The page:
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In October 2013, Marussia announced that they were retaining Bianchi for the 2014 season. Initially, he encountered some struggles, especially in Australia, where he could not get classified. Eventually, he led his team to their first World Championship points by finishing ninth at the Monaco Grand Prix.
A few days prior to his fatal accident, Bianchi made himself available for the Scuderia Ferrari race seat amidst the reports that Fernando Alonso was leaving the team.
Family & Personal Life
Bianchi and his girlfriend, Camille Marchetti, who is also French, had been dating for a considerable period. Some later reports also stated that he had a German girlfriend named Gina, who had relocated to Nice.
Accident & Death
Despite the intermittent heavy rainfall due to Typhoon Phanfone and in fading daylight, the 2014 Japanese Grand Prix took place on 5 October as scheduled. Bianchi was completing his 43rd lap when his car went out of control and slammed against the rear of a tractor crane that was attempting to remove Adrian Sutil's Sauber.
Sutil had been in an accident earlier and had ended the race in the same place. The impact between Bianchi’s car and the crane was such that the latter shook and dropped the Sauber. The race was subsequently halted and Lewis Hamilton was announced the winner.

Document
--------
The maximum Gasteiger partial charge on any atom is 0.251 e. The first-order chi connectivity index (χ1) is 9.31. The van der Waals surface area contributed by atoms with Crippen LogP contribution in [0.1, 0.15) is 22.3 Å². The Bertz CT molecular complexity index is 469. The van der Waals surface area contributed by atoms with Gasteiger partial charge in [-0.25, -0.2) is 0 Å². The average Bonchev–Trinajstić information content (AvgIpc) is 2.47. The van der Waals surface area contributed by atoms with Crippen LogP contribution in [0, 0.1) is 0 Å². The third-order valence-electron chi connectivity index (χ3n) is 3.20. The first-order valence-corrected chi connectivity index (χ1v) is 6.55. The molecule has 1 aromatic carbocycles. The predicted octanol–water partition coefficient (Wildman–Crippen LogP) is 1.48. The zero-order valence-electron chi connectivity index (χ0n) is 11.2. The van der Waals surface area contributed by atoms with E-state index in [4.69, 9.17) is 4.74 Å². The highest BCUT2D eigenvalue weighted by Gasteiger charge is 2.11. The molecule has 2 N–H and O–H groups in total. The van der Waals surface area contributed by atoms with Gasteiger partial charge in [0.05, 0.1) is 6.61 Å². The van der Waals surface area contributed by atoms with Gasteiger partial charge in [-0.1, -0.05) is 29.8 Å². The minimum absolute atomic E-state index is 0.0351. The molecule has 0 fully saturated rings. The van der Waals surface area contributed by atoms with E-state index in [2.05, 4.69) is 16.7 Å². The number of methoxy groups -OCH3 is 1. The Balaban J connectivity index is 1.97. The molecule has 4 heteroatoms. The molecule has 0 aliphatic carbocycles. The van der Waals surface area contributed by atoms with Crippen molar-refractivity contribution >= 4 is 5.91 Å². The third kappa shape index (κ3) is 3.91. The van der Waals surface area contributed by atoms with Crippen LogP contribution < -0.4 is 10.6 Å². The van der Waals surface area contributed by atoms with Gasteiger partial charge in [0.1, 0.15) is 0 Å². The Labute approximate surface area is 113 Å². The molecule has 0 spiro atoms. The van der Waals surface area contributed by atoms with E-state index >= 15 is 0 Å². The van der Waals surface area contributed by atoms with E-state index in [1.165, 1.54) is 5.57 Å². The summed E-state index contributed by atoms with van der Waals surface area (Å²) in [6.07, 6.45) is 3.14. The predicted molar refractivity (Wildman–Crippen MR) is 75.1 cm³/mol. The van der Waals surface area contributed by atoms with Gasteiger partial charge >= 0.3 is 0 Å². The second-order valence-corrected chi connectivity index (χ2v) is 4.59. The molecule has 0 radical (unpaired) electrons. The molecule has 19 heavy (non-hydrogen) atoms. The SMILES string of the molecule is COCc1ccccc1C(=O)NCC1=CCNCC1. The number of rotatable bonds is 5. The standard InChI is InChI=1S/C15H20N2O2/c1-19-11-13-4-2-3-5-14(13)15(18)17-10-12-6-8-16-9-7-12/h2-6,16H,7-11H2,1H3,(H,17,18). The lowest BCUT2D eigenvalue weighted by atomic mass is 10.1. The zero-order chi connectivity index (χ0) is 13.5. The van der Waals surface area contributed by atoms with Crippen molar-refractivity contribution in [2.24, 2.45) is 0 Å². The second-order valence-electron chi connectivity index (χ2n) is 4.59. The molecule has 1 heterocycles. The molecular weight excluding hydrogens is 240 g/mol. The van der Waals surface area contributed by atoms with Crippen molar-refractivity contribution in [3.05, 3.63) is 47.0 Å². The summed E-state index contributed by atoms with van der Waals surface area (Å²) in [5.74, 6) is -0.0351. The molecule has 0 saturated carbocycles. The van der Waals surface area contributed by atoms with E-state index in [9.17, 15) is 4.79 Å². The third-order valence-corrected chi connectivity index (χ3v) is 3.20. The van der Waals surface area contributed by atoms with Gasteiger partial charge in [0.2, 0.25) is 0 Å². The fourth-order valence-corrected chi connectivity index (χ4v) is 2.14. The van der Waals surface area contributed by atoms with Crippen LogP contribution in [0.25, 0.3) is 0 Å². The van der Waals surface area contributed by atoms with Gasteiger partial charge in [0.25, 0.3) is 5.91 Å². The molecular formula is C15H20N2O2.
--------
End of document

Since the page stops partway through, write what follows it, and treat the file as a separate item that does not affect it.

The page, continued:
When Bianchi was pulled out of the wreckage, he was reportedly unconscious. The initial treatment was performed at the crash site before he was moved to the circuit’s medical centre. A helicopter could not be arranged to take him to the hospital due to the terrible weather. As a result, he was moved in an ambulance under police escort.
According to reports, Bianchi was immediately operated on to lessen the severe bruising to his head. The FIA later announced that Bianchi had sustained a “severe head injury” in the crash and that he would be kept in the Intensive Care Unit after the surgery was done.
Bianchi’s condition was critical but stable following his operation, and he needed a medical ventilator. In November 2014, he was brought out of his induced coma and was subsequently moved to the Centre Hospitalier Universitaire de Nice (CHU) in France. In July 2015, his father admitted that he had become “less optimistic” as there was no significant improvement.
On July 17, 2015, Bianchi passed away at the age of 25. He was the first Formula One driver since Ayrton Senna to die due to injuries sustained during racing. In December 2015, his father launched a Monaco-based foundation which would help young drivers throughout their careers.